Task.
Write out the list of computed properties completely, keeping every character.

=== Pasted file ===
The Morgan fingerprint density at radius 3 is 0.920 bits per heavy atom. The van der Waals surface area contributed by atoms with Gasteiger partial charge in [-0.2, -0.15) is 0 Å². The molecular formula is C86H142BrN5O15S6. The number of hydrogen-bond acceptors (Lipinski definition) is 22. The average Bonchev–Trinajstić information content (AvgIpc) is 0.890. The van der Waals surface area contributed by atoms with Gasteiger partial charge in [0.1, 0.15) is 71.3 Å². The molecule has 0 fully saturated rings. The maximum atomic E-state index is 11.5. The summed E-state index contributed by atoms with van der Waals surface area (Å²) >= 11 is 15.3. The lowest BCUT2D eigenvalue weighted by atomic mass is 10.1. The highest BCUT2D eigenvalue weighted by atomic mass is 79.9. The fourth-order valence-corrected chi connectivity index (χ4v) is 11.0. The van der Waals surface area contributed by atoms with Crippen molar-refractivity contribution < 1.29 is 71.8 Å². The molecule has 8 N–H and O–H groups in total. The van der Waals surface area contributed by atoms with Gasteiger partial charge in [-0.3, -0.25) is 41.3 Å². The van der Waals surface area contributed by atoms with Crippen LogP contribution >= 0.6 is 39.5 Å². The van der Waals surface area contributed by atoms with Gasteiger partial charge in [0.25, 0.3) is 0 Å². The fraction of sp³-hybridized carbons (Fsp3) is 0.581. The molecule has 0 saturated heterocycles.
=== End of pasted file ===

The Morgan fingerprint density at radius 3 is 0.920 bits per heavy atom. The van der Waals surface area contributed by atoms with Gasteiger partial charge in [-0.2, -0.15) is 0 Å². The molecular formula is C86H142BrN5O15S6. The number of hydrogen-bond acceptors (Lipinski definition) is 22. The average Bonchev–Trinajstić information content (AvgIpc) is 0.890. The van der Waals surface area contributed by atoms with Gasteiger partial charge in [0.1, 0.15) is 71.3 Å². The molecule has 0 fully saturated rings. The maximum atomic E-state index is 11.5. The summed E-state index contributed by atoms with van der Waals surface area (Å²) >= 11 is 15.3. The lowest BCUT2D eigenvalue weighted by atomic mass is 10.1. The highest BCUT2D eigenvalue weighted by atomic mass is 79.9. The fourth-order valence-corrected chi connectivity index (χ4v) is 11.0. The van der Waals surface area contributed by atoms with Crippen molar-refractivity contribution < 1.29 is 71.8 Å². The molecule has 8 N–H and O–H groups in total. The van der Waals surface area contributed by atoms with Gasteiger partial charge in [-0.3, -0.25) is 41.3 Å². The van der Waals surface area contributed by atoms with Crippen LogP contribution >= 0.6 is 39.5 Å². The van der Waals surface area contributed by atoms with Gasteiger partial charge in [0.25, 0.3) is 0 Å². The fraction of sp³-hybridized carbons (Fsp3) is 0.581. The molecule has 0 saturated heterocycles.